Abortion Protesters Can Now Get Much Closer to Clinics

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Photo: Saul Loeb/Getty Images

The Supreme Court today unanimously struck down a Massachusetts law that required a 35-foot buffer zone around the entrance to abortion clinics in hopes of preventing violence and harassment. "The buffer zones burden substantially more speech than necessary to achieve the Commonwealth's asserted interests," wrote Chief Justice John Roberts in the decision, concluding that the law violates the First Amendment. "Petitioners wish to converse with their fellow citizens about an important subject on the public streets and sidewalks — sites that have hosted discussions about the issues of the day throughout history."

While the Court ruled that the state had not adequately attempted less intrusive methods, the National Organization for Women called out the ruling's "cavalier disregard for the physical safety — the lives, even — of women seeking abortion care and the health care providers who serve them." (A shooting at a clinic outside of Boston killed two people in 1994.)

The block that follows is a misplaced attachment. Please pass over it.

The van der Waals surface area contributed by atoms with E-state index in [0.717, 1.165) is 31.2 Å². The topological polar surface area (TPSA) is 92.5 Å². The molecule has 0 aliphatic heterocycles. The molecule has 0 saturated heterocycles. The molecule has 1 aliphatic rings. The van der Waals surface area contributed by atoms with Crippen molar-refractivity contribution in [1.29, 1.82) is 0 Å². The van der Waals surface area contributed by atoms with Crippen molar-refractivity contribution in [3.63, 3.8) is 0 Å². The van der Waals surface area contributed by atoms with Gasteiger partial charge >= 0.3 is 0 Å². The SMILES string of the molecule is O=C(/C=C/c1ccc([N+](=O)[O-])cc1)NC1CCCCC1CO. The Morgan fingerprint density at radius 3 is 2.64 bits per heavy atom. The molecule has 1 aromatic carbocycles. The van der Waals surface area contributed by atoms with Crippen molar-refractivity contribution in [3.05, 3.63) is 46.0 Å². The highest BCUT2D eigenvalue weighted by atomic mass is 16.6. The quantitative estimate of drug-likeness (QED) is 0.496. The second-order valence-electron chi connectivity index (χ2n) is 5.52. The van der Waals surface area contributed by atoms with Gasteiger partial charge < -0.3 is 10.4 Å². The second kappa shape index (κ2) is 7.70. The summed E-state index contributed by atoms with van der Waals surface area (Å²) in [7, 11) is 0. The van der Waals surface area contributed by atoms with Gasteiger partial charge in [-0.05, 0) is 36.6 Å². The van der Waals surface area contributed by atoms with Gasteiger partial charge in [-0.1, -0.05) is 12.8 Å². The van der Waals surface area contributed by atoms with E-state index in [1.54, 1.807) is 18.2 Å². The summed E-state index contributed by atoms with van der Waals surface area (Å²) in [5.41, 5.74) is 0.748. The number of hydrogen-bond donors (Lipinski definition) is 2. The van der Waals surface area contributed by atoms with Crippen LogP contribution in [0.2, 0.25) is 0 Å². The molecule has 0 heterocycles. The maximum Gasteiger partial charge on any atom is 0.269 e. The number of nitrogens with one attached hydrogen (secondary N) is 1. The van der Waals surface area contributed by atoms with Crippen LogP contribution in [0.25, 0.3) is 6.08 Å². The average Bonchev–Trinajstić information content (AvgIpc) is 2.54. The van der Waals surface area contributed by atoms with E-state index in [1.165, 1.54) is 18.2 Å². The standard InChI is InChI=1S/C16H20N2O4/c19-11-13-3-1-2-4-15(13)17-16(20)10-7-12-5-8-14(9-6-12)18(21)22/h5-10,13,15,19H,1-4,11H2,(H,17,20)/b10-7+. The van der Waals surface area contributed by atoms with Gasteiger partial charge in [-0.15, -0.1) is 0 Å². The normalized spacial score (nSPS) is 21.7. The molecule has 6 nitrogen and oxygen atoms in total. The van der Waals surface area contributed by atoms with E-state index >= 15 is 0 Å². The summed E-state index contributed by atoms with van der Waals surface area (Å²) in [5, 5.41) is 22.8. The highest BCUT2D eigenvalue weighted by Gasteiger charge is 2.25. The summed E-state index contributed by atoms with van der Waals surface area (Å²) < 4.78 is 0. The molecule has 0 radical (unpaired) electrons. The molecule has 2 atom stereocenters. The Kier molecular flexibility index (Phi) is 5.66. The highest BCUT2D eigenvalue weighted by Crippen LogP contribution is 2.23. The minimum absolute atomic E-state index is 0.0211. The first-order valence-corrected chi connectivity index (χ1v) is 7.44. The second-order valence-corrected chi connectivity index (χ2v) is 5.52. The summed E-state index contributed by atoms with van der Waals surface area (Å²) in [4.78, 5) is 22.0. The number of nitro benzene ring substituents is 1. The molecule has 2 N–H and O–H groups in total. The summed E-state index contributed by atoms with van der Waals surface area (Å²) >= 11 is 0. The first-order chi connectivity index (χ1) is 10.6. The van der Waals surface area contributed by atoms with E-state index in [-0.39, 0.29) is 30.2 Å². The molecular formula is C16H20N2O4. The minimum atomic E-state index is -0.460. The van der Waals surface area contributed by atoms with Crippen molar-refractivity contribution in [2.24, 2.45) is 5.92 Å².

The Supreme Court previously upheld a comparable law in Colorado that called for eight-foot "bubble zones" between protesters and other people within 100 feet of all health-care facilities. As another alternative, the Court offered, concerns "could be addressed through a law requiring crowds blocking a clinic entrance to disperse for a limited period when ordered to do so by the police." According to SCOTUS Blog, the ruling "signals that states can pass laws ensuring access to clinics but cannot more broadly ban speech on public streets and sidewalks."

The Supreme Court, meanwhile, maintains a tight perimeter: "No person shall engage in a demonstration within the Supreme Court building and grounds."